Perceived social support. The perceived social support variable was measured using the Polish version of the Interpersonal Support Evaluation List (ISEL) adapted by Szlachta (2009), which is a 40-item instrument. The respondent rates individual statements using a 4-point scale ranging from definitely false to definitely true. The questionnaire serves the purpose of measuring perceived availability of four forms of social support (appraisal support, tangible support, self-esteem and belonging support), which according to the authors of the instrument play an important role in coping with various stressful situations (Cohen & Hoberman, 1983; Szlachta, 2009). Internal consistency of the Polish adaptation of ISEL (Cronbach’s α) is .90 for the global scale and from .69 to .79 for the subscales (Szlachta, 2009). The global scale score serves for measuring the overall perceived social support. The aim of the appraisal support subscale is to measure the perceived availability of people with whom one can discuss one’s difficulties and problems, which contributes to a better understanding of one’s situation and receiving feedback on the efficiency of undertaken actions. The tangible support subscale serves for measuring the perceived availability of tangible and financial assistance, as well as specific direct assistance for the person in need. The self-esteem support subscale serves for measuring perceived availability of positive comparison with others, giving the individual a belief that he or she is accepted, appreciated or admired by others. The belonging support subscale serves for measuring the perceived presence of other people with whom a given individual can spend his or her time engaging in some activities together (Szlachta, 2009). In the Polish adaptation, this instrument is characterized by construct validity, while its factor structure is not consistent with the original version. The structure of the Polish version of ISEL and the original structure of this instrument are not thoroughly convergent; thus it is recommended to interpret the ISEL global scale score and to take particular care when analyzing scores for individual subscales. The sum of the item scores is an overall measure of perceived social support. The lowest possible ISEL score is 40. The highest possible ISEL score is 160. The reliability of the ISEL in the current study was α = .95.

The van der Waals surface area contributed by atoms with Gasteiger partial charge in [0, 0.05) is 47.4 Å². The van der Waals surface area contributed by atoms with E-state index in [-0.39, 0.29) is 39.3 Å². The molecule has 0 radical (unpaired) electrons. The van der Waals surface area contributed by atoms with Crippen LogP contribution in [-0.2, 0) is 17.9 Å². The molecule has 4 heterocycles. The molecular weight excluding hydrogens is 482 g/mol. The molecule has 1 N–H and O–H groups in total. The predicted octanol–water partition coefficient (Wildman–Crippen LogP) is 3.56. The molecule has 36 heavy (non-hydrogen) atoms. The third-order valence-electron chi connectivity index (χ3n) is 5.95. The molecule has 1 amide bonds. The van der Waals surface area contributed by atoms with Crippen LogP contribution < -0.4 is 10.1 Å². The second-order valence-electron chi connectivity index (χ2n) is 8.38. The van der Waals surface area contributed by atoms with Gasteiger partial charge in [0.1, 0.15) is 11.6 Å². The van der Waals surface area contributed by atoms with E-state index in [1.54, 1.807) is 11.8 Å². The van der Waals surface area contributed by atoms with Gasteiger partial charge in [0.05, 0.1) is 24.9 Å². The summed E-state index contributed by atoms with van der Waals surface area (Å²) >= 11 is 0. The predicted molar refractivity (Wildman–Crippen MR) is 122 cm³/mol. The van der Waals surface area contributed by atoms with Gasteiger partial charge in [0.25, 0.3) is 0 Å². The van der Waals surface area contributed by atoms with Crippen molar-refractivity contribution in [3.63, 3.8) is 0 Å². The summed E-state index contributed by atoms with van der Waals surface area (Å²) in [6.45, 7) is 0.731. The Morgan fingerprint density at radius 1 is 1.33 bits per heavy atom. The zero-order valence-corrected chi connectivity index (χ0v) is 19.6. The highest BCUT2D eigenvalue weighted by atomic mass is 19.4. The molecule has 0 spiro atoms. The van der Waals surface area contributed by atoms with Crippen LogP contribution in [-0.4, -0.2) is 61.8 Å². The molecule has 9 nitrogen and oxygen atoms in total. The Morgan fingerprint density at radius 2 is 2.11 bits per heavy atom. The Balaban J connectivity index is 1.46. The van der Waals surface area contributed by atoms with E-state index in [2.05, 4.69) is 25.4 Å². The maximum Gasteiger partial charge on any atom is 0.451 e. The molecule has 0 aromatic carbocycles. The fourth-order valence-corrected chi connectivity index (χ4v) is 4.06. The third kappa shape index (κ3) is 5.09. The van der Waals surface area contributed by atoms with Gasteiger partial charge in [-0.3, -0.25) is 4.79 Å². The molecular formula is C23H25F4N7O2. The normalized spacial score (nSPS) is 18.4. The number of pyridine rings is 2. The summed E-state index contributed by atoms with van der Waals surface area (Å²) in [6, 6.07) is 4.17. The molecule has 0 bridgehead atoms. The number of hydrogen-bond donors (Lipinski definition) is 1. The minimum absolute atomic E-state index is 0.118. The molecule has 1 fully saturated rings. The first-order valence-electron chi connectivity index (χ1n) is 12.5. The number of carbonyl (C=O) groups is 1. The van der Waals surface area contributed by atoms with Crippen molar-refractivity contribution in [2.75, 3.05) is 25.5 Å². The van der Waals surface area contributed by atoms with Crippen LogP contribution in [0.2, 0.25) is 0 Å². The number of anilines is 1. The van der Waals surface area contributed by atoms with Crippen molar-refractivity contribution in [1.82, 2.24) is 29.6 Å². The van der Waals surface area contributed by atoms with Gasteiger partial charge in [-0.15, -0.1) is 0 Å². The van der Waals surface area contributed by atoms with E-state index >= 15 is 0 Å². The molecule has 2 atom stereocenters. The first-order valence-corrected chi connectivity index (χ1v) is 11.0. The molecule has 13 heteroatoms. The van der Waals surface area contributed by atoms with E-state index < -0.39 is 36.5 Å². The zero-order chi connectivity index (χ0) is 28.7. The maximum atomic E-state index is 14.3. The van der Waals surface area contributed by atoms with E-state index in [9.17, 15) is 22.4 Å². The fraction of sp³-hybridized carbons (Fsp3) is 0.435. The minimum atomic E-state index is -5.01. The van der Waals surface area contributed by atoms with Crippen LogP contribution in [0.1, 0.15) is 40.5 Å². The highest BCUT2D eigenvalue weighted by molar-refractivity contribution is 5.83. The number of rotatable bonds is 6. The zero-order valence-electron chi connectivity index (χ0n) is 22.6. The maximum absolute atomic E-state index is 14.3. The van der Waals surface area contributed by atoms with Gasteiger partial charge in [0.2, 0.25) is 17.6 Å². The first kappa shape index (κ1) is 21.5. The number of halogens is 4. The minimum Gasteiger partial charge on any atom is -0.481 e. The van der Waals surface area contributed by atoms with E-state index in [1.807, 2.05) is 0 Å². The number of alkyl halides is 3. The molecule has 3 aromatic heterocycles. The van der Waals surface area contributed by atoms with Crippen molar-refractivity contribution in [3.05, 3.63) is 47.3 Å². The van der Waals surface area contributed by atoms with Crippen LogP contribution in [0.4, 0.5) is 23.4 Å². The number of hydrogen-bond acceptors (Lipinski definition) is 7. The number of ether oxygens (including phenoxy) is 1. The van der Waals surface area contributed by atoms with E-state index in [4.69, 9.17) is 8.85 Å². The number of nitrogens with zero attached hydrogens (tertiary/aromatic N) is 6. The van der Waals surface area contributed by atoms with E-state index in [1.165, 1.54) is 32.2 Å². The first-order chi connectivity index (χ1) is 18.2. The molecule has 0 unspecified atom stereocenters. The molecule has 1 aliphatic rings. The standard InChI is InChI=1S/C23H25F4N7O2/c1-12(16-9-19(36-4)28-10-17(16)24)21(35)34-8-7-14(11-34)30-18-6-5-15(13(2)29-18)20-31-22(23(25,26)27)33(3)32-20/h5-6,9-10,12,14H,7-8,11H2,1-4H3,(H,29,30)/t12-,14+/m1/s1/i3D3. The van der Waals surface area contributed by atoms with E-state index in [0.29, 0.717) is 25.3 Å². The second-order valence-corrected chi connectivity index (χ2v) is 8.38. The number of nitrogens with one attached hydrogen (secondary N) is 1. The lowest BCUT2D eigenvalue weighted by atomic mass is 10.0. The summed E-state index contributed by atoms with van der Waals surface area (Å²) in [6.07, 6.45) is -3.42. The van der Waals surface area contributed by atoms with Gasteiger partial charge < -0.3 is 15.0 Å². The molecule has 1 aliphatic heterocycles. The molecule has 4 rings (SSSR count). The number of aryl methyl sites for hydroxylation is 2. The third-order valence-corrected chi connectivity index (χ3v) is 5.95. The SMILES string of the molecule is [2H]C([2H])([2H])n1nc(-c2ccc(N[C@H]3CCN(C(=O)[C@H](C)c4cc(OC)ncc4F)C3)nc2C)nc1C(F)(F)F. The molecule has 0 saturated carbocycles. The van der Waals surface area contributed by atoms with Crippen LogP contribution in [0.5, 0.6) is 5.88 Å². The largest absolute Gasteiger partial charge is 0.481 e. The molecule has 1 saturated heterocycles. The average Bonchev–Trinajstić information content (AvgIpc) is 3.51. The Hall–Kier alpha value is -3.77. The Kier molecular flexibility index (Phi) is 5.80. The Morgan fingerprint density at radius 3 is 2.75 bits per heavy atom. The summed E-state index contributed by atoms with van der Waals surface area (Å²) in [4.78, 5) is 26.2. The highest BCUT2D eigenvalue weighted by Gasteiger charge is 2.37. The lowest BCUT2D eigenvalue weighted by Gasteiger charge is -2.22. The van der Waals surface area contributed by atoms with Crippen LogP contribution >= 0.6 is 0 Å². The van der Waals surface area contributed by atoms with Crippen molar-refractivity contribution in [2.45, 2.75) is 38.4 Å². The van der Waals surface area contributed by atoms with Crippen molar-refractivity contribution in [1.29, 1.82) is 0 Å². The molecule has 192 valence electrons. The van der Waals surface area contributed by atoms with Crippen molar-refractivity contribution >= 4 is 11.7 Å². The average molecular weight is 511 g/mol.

Psychological well-being. The psychological well-being was assessed with the Oxford Happiness Questionnaire (OHQ) (Hills & Aryle, 2002) in the Polish adaptation by Kołodziej and Przybyła-Basista (2013). The Polish version of the instrument comprises 23 statements to which the respondent provides answers on a 6-point response scale with 1 standing for strongly disagree and 6 for strongly agree. The questionnaire serves for investigating contentment with life, general satisfaction with the course of life and the intensity of positive emotions, but also for assessing the sense of meaning and control in life, assessing life as good and valuable. The reliability of the Polish adaptation of the Oxford Happiness Questionnaire OHQ-23 measured with Cronbach’s α is .90. The instrument is stable. Results of exploratory factor analysis and confirmatory factor analysis of the 23-item version of the OHQ prove the validity of adopting the two-factor model. Two of the distinguished factors were named: contentment with life and empowerment (the first factor) and the sense of meaning and control (the second factor). The fact of the two factors being distinguished does not indicate lack of homogeneity of the investigated construct. It is possible to obtain an overall score in the questionnaire and scores for individual subscales. The sum of the item scores is an overall measure of well-being, with high scores indicating greater well-being. The lowest possible OHQ-23 score is 23. The highest possible OHQ-23 score is 138. In the present study the OHQ-23 had good reliability; α = .91.